Photo of a big clump of Indian grass
Indian Grass Clump in Bloom
Indian grass is one of the tall grasses of the tallgrass prairie. Its flowering stems can reach 7 feet tall.


Photo of eastern gama grass flowering plant
Eastern Gama Grass Flowering Plant
The fingerlike seed heads of eastern gama grass have separate male and female florets. The seed-bearing, female florets are in the lower portion of each spike.


Photo of little bluestem seed heads looking fluffy in autumn
Little Bluestem Seed Heads in Autumn
The flower clusters of little bluestem are soft, usually somewhat curved, and 1–3 inches long; when mature they are tan or grayish white and fluffy.
Habitat and conservation

There are only about 10,000 species of grasses globally, but grasses cover a huge amount of landmass worldwide. They are the most widespread plant family. Many are weedy annuals (meaning that they get established quickly in disturbed areas), so they are some of the first plants to colonize barren landscapes. Some are invasive and threaten established native plant communities. Some have specific habitat requirements and are endangered. When humans started cultivating certain grasses and stayed near their farms, it was the beginning of cities and civilization.

iamge of Grasses Distribution Map
Distribution in Missouri

Statewide. Some species are fairly widespread and common. Others are rare or limited to certain habitats or parts of the state.


Although the number of species in the grass family trails that of several other plant families, if you counted individual plants, grasses will easily win the numbers game. Grasses are by far the most economically important family of plants in the world. Grasses are the “staff of life” for almost every human; rice, corn, wheat, barley, oats, and rye are all grasses. Those can all be fermented into alcoholic beverages, too. Sugarcane, sorghum, and corn are made into sweeteners.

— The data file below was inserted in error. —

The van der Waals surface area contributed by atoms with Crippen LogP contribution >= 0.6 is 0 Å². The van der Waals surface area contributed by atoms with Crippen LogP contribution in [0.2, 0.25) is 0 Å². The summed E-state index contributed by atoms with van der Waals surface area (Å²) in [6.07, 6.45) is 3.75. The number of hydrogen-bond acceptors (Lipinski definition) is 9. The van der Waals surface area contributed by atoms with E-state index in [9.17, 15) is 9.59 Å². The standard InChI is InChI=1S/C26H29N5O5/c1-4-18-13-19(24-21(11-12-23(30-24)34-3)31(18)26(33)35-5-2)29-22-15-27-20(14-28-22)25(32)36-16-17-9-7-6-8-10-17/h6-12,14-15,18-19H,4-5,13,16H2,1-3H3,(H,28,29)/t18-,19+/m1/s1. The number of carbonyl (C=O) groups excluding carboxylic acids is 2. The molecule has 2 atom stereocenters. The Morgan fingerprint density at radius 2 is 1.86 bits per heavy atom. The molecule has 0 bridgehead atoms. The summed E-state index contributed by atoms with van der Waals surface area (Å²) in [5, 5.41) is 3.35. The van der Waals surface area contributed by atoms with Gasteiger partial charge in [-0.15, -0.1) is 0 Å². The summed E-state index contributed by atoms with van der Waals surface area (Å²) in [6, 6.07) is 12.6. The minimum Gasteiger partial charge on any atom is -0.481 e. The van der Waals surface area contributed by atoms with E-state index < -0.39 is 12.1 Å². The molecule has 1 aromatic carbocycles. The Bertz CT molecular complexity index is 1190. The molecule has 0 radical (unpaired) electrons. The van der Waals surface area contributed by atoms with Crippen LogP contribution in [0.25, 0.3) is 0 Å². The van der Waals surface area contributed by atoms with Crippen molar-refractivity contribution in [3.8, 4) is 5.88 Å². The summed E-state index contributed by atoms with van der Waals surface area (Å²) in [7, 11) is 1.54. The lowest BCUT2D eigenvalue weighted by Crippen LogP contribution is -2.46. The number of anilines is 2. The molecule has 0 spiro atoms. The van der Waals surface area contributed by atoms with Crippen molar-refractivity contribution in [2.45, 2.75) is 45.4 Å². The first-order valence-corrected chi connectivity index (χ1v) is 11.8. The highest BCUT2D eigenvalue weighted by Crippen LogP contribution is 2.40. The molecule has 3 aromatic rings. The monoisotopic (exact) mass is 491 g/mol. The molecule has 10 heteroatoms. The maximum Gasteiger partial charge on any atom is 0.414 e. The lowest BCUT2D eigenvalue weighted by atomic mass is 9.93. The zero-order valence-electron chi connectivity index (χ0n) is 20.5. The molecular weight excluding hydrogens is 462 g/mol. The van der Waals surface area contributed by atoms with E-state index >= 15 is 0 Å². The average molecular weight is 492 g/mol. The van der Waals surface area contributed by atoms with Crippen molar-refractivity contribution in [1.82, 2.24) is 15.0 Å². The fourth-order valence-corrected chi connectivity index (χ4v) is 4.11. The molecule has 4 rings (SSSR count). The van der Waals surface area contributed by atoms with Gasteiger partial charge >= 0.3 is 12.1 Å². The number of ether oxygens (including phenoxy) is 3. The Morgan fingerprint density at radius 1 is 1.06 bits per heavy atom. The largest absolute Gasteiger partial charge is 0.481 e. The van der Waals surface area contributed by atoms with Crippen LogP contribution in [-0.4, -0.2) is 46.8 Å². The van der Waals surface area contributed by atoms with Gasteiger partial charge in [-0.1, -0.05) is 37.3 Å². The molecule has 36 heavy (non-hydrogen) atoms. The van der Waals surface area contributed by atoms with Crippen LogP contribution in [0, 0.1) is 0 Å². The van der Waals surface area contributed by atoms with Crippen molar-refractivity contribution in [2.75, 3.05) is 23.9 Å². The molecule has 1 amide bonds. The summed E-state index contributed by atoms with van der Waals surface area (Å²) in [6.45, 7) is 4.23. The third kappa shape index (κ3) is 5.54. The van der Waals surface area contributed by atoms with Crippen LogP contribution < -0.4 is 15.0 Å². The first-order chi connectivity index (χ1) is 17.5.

Life cycle

Grasses differ by life cycle and growth habit. Sod-forming grasses form new plants on horizontal stems much as strawberry plants do. They’re popular in lawns and pastures. Bunchgrasses form tufts or clumps, as new plants form right beside the parent plant. Cool-season grasses grow most efficiently in fairly cool, moist environments, usually blooming in spring, going dormant midsummer, and growing rapidly fall–winter. Warm-season grasses grow most and are greenest in bright, hot, dry months.

Human connections

In addition to feeding humanity, grasses are fodder for domestic animals. They provide materials for building shelters, tools, and more (think of bamboo chopsticks and fishing poles, thatching, mats, paper, insulation, and basketry). Turf and ornamental grasses are important, too.

Ecosystem connections

Grasses are the heart of grasslands, including Missouri’s tallgrass prairies. Multitudes of animals and plants live in grasslands worldwide. Grazing mammals need grasses. Grasses bind and protect soil, preventing erosion. The 1930s Dust Bowl occurred after grasses had been stripped from the land.